We want our travels to benefit the places we visit and have minimal impact on the environment. But what can you do beyond obvious steps like reducing plastic and carbon offsetting your flights?
You’re already one step ahead by choosing to travel with us — in 2020, we were granted the Travelife Partner award in recognition of our commitment to sustainability. It means you can be confident that your trip has been designed with sustainability in mind, from the experiences you have to the places you stay.
There are also plenty of things you can do yourself before and during your trip to keep your footprint to a minimum. Our specialists share their ideas below.
Choosing where to go for a more sustainable trip
By Mat, Southeast Asia specialist
When deciding where to go on your travels, it’s worth considering which destinations follow sustainable practices — they might have an effective recycling scheme in place, lead the way in wildlife conservation, or use profits from tourism to provide community support. When I last visited Thailand, for example, water refill stations had become more commonplace, making it easier to replenish your reusable water bottle (which we’ll provide for you).
Once you’re in your chosen destination, you can go one step further and opt to visit remote, lesser-known areas that complement the well-known highlights. This way, the profits from your stay filter into places that otherwise wouldn’t see the benefit of tourism. It also gives you a much more rewarding experience as you see authentic daily life and meet people you’d never otherwise cross paths with.
Stay for a night or two in a community-owned lodge. I particularly like Lisu Lodge, just an hour’s drive from Chiang Mai. Completely run by Lisu hill tribe villagers, the lodge provides an income for those living in this remote area, and profits from your stay are fed directly into the community.
The thatched huts have an authentic style, but come with comfy beds and en suites. Best of all, you can fully immerse yourself in rural life. With a private local guide, you might visit a farm and hear about the different uses of each plant, meet a weaver in their family home and see them demonstrate their skills, or browse the village market for some handmade souvenirs (I bought a bag hand-crafted from bamboo).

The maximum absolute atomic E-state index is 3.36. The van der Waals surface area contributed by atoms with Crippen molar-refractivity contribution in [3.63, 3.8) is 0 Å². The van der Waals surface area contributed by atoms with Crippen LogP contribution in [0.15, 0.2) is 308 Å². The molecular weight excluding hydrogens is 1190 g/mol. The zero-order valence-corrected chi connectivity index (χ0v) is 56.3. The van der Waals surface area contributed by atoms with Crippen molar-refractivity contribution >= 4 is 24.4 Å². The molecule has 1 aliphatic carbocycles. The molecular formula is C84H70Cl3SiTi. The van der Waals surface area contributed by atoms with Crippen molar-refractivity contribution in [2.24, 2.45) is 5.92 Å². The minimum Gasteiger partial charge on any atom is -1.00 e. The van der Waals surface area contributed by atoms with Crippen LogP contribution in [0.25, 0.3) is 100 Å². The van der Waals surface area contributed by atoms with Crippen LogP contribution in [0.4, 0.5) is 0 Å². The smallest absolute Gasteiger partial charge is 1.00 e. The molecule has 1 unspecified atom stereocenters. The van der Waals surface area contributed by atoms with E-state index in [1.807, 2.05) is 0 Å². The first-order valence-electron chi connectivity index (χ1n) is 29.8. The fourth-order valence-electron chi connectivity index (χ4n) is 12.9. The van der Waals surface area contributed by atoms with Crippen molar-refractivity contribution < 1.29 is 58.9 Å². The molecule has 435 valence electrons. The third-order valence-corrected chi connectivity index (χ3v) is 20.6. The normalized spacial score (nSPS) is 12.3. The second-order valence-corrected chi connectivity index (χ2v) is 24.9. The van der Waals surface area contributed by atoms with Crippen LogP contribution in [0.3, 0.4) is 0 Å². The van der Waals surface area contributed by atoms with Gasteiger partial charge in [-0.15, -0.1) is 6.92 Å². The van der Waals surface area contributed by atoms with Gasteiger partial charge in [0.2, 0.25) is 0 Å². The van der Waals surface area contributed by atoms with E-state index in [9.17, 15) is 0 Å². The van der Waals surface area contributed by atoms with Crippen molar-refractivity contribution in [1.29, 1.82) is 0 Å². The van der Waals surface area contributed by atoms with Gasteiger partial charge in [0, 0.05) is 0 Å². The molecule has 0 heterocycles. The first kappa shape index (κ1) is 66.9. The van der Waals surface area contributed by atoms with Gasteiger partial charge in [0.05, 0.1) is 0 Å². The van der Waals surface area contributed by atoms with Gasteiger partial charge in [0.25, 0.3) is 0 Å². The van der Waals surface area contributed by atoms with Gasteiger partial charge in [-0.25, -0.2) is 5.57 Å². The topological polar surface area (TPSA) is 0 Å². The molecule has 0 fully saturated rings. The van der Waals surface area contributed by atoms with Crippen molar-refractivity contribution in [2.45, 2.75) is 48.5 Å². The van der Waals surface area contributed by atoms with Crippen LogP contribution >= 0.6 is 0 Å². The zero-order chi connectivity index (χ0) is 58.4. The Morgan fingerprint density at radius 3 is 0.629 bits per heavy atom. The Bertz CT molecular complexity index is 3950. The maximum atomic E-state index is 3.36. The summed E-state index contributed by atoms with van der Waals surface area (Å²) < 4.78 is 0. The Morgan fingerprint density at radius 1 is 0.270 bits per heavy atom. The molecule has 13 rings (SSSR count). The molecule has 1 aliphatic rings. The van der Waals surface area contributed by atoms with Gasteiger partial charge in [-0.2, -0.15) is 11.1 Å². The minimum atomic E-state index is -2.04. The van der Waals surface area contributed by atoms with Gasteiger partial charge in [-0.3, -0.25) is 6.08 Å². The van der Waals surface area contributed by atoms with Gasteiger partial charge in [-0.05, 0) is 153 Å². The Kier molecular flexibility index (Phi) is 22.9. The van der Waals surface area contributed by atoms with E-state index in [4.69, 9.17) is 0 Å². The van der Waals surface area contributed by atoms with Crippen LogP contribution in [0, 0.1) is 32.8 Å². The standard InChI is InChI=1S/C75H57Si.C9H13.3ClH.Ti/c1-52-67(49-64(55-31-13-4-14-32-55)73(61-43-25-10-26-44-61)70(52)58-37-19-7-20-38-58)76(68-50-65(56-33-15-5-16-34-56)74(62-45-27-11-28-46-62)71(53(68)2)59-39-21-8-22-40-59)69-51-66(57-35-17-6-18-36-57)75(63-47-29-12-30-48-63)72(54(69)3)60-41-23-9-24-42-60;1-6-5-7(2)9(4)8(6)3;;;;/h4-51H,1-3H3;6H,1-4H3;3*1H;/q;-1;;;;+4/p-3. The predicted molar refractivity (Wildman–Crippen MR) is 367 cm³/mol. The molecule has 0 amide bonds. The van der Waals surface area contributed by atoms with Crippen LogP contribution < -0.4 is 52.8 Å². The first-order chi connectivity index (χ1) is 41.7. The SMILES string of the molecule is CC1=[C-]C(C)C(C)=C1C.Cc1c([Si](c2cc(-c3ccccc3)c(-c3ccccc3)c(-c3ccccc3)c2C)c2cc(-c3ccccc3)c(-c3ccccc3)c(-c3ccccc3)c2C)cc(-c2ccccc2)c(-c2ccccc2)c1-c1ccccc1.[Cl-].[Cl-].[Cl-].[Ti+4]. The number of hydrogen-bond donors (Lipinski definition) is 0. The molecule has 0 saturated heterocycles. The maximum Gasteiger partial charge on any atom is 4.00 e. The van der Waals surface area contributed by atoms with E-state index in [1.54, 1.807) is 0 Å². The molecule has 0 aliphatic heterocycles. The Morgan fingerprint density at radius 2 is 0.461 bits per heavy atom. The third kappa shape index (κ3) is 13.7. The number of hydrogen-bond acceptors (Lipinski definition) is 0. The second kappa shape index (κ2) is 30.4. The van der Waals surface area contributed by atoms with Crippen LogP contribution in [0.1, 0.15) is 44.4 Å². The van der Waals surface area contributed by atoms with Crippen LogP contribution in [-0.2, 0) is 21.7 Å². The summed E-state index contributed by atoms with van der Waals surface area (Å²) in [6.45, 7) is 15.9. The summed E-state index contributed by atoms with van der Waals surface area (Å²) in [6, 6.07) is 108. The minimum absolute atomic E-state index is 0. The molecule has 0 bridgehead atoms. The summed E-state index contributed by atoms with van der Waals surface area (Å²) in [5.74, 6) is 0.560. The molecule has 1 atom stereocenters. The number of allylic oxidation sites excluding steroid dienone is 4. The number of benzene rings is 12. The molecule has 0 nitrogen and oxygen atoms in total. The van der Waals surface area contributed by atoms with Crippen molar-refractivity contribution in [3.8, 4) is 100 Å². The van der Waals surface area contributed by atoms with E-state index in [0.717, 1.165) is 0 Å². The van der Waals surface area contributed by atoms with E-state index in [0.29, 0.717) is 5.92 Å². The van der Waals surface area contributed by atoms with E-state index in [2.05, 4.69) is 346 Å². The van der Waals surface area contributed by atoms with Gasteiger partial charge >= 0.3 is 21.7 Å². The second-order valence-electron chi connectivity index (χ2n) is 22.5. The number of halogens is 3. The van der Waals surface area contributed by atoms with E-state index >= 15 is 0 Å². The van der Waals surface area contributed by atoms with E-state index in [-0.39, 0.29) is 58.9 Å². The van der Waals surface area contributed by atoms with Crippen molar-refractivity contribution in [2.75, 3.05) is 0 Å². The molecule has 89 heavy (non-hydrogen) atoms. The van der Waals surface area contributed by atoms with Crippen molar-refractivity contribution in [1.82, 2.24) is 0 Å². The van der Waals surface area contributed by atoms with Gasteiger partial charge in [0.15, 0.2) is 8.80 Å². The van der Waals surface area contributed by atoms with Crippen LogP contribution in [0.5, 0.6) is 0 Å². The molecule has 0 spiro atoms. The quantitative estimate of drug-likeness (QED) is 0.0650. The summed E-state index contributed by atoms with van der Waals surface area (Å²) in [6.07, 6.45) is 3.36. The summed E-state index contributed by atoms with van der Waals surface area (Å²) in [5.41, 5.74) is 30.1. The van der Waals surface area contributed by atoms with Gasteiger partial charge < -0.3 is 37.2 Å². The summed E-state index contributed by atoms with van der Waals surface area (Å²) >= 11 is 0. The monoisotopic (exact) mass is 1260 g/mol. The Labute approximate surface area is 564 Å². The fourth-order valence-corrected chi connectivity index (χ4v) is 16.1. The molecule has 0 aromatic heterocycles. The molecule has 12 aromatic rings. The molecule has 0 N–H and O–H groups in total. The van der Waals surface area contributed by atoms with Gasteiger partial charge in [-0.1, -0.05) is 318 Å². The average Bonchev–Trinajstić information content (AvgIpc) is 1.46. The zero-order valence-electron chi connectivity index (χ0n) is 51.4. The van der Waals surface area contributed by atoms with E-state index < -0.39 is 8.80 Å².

You can also learn to make traditional northern Thai cuisine in a cooking lesson, or head out on guided hikes through the surrounding bamboo forests, where I found there were no other visitors in sight.
Deciding when to travel
By Natasha, Africa safari specialist
There are obvious benefits to visiting a destination outside of its busiest months — sights are less crowded, you have a wider choice of hotels, and often your money goes further as prices are reduced. But, what I hadn’t appreciated until more recently is that it also helps the local economy.
If more people travel outside peak times, local businesses and communities benefit from visitors all year rather than competing to make all their money in the same few months. And, you don’t have to compromise on your experience — your specialist will know what your destination is like throughout the year and can help you make the most of whichever month(s) you visit in.
Traditionally, most visitors flock to Tanzania between July and October, when conditions are driest and there’s a chance of seeing the Great Migration herds crossing the Mara River. But there’s plenty to see outside of these months, when you’ll also have your pick of the best camps and there’ll be fewer vehicles around, making the parks and reserves feel much wilder.
I like visiting between January and March, when you can see herds with their young. These vulnerable animals attract big cats, hyena, and other predators, so you can often watch dramatic events unfold. There’s also an abundance of birdlife as migratory species arrive, and the landscape is green and healthy.
Getting around sustainably in your destination
By Chris, Australia specialist
Rather than taking lots of internal flights on your trip, I’d encourage you to consider greener options like train and boat journeys. Your specialist handles all the logistics, including booking the best seats for taking in the views, so you can simply sit back and relax.
As well as being kinder to the environment, I find a train or boat journey can often be a highlight of your trip. I like how taking a slower pace allows you to take in more of the country’s landscapes and culture as you pass through places you’d otherwise miss. And, in cities, you could explore on walking tours or by bike with guides who’ll provide a local’s perspective on the places you visit.